- "Beatrice the Sixteenth" | 2020-09-22 | 55 Upvotes 36 Comments
Daphne Anne Caruana Galizia (née Vella; 26 August 1964 – 16 October 2017) was a Maltese writer, journalist, blogger and anti-corruption activist, who reported on political events in Malta. In particular, she focused on investigative journalism, reporting on government corruption, nepotism, patronage, allegations of money laundering, links between Malta's online gambling industry and organized crime, Malta's citizenship-by-investment scheme, and payments from the government of Azerbaijan. Caruana Galizia's national and international reputation was built on her regular reporting of misconduct by Maltese politicians and politically exposed persons.
Caruana Galizia continued to publish articles for decades, despite intimidation and threats, libel suits and other lawsuits. She was arrested by the Malta Police Force on two occasions. Caruana Galizia's investigations were published via her personal blog Running Commentary, which she set up in 2008. She was a regular columnist with The Sunday Times of Malta and later The Malta Independent. Her blog consisted of investigative reporting and commentary, some of which was regarded as personal attacks on individuals, leading to a series of legal battles. In 2016 and 2017, she revealed controversially sensitive information and allegations relating to a number of Maltese politicians and the Panama Papers scandal.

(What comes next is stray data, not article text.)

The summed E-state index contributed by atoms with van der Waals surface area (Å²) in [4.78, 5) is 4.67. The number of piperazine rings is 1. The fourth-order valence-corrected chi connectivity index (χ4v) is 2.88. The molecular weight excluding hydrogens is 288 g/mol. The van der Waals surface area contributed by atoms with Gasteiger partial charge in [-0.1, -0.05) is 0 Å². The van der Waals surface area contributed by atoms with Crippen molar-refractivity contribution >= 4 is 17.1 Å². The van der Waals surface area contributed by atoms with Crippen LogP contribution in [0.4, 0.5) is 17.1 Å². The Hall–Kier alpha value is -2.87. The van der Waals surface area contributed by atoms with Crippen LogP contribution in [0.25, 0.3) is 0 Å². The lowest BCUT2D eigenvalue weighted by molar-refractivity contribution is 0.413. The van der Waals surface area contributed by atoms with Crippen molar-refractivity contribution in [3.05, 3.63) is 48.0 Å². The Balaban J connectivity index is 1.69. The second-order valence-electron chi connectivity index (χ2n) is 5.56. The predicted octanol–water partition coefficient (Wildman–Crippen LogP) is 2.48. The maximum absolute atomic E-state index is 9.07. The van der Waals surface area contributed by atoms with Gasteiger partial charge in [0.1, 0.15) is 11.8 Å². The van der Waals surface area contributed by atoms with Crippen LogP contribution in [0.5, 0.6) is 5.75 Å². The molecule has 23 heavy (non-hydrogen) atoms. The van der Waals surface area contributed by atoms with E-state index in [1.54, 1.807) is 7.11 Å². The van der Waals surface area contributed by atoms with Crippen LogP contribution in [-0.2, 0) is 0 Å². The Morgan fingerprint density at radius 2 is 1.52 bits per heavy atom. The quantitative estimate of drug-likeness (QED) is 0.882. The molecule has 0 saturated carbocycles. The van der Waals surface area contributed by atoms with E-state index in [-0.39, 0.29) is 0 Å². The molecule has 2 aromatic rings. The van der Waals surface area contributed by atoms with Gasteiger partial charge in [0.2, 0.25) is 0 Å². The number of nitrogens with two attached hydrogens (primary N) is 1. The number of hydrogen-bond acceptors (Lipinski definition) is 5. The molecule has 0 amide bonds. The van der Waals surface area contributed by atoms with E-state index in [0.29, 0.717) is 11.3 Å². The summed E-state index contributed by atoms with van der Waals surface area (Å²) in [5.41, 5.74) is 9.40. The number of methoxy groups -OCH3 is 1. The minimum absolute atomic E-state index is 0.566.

On 16 October 2017, Caruana Galizia was killed close to her home when a car bomb was detonated inside her vehicle, attracting widespread local and international condemnation of the attack. In December 2017, three men were arrested in connection with the car bomb attack. Police arrested Yorgen Fenech, the owner of the Dubai-based company 17 Black, on his yacht on 20 November 2019 in connection with her murder.
In April 2018, an international consortium of 45 journalists published The Daphne Project, a collaboration to complete her investigative work. The GUE/NGL Award for Journalists, Whistleblowers & Defenders of the Right to Information was established in 2018 in honour of Galizia.